And this Budget, if it is Mr Brown's last, illustrates the weaknesses as well as the strengths of the Chancellor's approach to managing the economy. Take the environment. As a paper, we welcome the greater focus on green issues, even if it came about largely because of the new challenge from Mr Cameron. But the way Mr Brown tackled pollution from cars smacked of the tinkering for which he is renowned. The rise in excise duty on the most polluting vehicles is far less than the cost of a tank of petrol for one of these behemoths. It will take a far higher tax on gas-guzzlers to influence people's habits. By lowering the duty by different amounts on different classes of cars, Mr Brown has introduced needless complexity. By postponing the tax increase on petrol and declining (once again) to tax aviation fuel, Mr Brown also called this government's green credentials into question.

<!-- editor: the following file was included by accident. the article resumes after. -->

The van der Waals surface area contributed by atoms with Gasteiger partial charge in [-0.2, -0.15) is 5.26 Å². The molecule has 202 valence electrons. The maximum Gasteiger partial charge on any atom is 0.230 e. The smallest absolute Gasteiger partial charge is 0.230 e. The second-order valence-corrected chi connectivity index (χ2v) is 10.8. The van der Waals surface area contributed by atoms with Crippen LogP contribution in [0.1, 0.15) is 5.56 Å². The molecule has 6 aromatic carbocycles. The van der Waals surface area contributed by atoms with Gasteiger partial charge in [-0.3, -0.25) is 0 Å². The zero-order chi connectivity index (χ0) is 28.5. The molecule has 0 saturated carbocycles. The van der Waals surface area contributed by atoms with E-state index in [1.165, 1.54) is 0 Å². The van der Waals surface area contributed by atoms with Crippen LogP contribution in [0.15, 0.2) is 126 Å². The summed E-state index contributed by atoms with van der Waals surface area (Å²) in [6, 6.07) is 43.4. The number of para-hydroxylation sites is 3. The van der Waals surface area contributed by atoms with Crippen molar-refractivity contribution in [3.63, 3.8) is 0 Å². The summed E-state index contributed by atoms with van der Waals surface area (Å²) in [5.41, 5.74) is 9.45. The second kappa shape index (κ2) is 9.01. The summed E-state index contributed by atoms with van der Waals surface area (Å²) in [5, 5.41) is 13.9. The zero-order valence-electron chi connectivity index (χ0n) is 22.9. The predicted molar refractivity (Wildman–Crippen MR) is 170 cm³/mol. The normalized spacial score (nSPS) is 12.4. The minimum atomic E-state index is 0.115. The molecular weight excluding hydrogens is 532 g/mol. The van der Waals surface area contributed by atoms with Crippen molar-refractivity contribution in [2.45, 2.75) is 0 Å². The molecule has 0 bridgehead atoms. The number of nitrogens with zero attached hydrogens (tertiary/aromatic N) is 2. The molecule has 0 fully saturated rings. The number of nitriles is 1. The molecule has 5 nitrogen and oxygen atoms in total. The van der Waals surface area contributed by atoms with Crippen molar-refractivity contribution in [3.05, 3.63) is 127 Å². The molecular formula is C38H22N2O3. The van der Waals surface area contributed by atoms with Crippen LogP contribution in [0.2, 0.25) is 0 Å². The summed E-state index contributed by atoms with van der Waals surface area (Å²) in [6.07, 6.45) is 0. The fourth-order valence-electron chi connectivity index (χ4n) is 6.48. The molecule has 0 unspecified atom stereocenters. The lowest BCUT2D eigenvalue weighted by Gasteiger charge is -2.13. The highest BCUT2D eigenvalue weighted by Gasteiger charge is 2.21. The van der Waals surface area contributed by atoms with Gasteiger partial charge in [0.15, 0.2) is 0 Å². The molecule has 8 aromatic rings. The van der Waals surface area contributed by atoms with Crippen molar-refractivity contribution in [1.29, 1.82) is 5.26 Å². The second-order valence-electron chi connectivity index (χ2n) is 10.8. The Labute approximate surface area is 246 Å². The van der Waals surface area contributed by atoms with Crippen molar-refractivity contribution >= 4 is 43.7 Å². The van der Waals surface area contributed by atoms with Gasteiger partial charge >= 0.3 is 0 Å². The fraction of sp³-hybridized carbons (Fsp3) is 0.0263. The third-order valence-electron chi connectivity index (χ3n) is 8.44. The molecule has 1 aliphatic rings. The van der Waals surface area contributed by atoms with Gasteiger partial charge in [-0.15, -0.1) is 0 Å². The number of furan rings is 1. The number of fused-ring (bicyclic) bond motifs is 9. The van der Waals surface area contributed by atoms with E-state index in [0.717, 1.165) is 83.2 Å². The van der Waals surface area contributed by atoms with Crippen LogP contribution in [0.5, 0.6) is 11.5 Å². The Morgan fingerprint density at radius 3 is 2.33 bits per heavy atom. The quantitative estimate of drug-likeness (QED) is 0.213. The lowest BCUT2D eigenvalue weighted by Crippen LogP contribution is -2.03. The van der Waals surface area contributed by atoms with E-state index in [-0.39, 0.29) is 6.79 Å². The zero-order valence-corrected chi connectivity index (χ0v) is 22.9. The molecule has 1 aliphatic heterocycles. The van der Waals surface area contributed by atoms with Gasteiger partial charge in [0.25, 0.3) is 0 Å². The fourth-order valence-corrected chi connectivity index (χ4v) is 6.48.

The Chancellor's instinctive preference for complexity over simplicity was evident, too, in the different ways in which more money was allocated to families with children. A little more on child benefit here, increased tax credit there, £5 on childcare vouchers and a bonus for child trust funds: it will be hard for the beneficiaries to calculate, let alone those who wrestle with administering tax credits. Against this, the traditional stuff of Budgets - the "health tax" on cigarettes, one penny on a pint of beer and nothing at all on the Chancellor's tot of whisky - seems blissfully straightforward.

Mr Brown made a point yesterday of exempting champagne (and English sparkling wine) from additional duty in anticipation of sporting celebrations to come. If this was his valediction as Chancellor in anticipation of a house-warming at Number 10, it was a bravura conclusion in which much cash appeared to be dispensed, and sleazier money dealings were eclipsed - but for how long? - by better news.